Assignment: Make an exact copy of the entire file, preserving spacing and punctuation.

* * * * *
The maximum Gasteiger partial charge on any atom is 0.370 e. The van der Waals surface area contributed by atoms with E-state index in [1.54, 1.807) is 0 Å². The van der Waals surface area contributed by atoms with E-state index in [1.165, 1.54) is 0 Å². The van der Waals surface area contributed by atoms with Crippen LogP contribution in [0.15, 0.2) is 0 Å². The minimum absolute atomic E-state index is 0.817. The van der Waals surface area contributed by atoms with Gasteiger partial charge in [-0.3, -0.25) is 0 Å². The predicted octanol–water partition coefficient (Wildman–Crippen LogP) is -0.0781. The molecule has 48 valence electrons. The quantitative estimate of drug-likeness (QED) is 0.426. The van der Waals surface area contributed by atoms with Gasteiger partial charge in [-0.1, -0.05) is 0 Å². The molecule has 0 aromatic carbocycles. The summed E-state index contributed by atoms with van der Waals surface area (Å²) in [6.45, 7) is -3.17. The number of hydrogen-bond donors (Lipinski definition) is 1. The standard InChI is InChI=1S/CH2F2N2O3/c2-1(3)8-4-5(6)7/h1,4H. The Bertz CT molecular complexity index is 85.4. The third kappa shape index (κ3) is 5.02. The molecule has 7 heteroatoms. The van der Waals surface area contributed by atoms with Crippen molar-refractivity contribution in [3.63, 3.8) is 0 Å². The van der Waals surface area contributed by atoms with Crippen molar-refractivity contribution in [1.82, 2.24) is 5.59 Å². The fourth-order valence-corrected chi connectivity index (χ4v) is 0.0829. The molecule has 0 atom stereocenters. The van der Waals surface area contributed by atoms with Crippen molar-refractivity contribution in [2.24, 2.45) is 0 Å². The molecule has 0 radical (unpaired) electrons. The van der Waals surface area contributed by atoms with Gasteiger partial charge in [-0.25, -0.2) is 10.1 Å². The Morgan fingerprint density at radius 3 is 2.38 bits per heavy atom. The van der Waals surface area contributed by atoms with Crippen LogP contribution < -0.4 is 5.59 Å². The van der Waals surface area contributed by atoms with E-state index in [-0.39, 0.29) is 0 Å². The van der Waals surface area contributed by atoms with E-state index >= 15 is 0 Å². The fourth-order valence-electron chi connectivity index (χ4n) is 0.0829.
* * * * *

The maximum Gasteiger partial charge on any atom is 0.370 e. The van der Waals surface area contributed by atoms with E-state index in [1.54, 1.807) is 0 Å². The van der Waals surface area contributed by atoms with E-state index in [1.165, 1.54) is 0 Å². The van der Waals surface area contributed by atoms with Crippen LogP contribution in [0.15, 0.2) is 0 Å². The minimum absolute atomic E-state index is 0.817. The van der Waals surface area contributed by atoms with Gasteiger partial charge in [-0.3, -0.25) is 0 Å². The predicted octanol–water partition coefficient (Wildman–Crippen LogP) is -0.0781. The molecule has 48 valence electrons. The quantitative estimate of drug-likeness (QED) is 0.426. The van der Waals surface area contributed by atoms with Gasteiger partial charge in [-0.1, -0.05) is 0 Å². The molecule has 0 aromatic carbocycles. The summed E-state index contributed by atoms with van der Waals surface area (Å²) in [6.45, 7) is -3.17. The number of hydrogen-bond donors (Lipinski definition) is 1. The standard InChI is InChI=1S/CH2F2N2O3/c2-1(3)8-4-5(6)7/h1,4H. The Bertz CT molecular complexity index is 85.4. The third kappa shape index (κ3) is 5.02. The molecule has 7 heteroatoms. The van der Waals surface area contributed by atoms with Crippen molar-refractivity contribution in [3.63, 3.8) is 0 Å². The van der Waals surface area contributed by atoms with Crippen molar-refractivity contribution in [1.82, 2.24) is 5.59 Å². The fourth-order valence-corrected chi connectivity index (χ4v) is 0.0829. The molecule has 0 atom stereocenters. The van der Waals surface area contributed by atoms with Crippen molar-refractivity contribution in [2.24, 2.45) is 0 Å². The molecule has 0 radical (unpaired) electrons. The van der Waals surface area contributed by atoms with Gasteiger partial charge in [-0.25, -0.2) is 10.1 Å². The Morgan fingerprint density at radius 3 is 2.38 bits per heavy atom. The van der Waals surface area contributed by atoms with Crippen LogP contribution < -0.4 is 5.59 Å². The van der Waals surface area contributed by atoms with E-state index in [-0.39, 0.29) is 0 Å². The van der Waals surface area contributed by atoms with E-state index >= 15 is 0 Å². The fourth-order valence-electron chi connectivity index (χ4n) is 0.0829.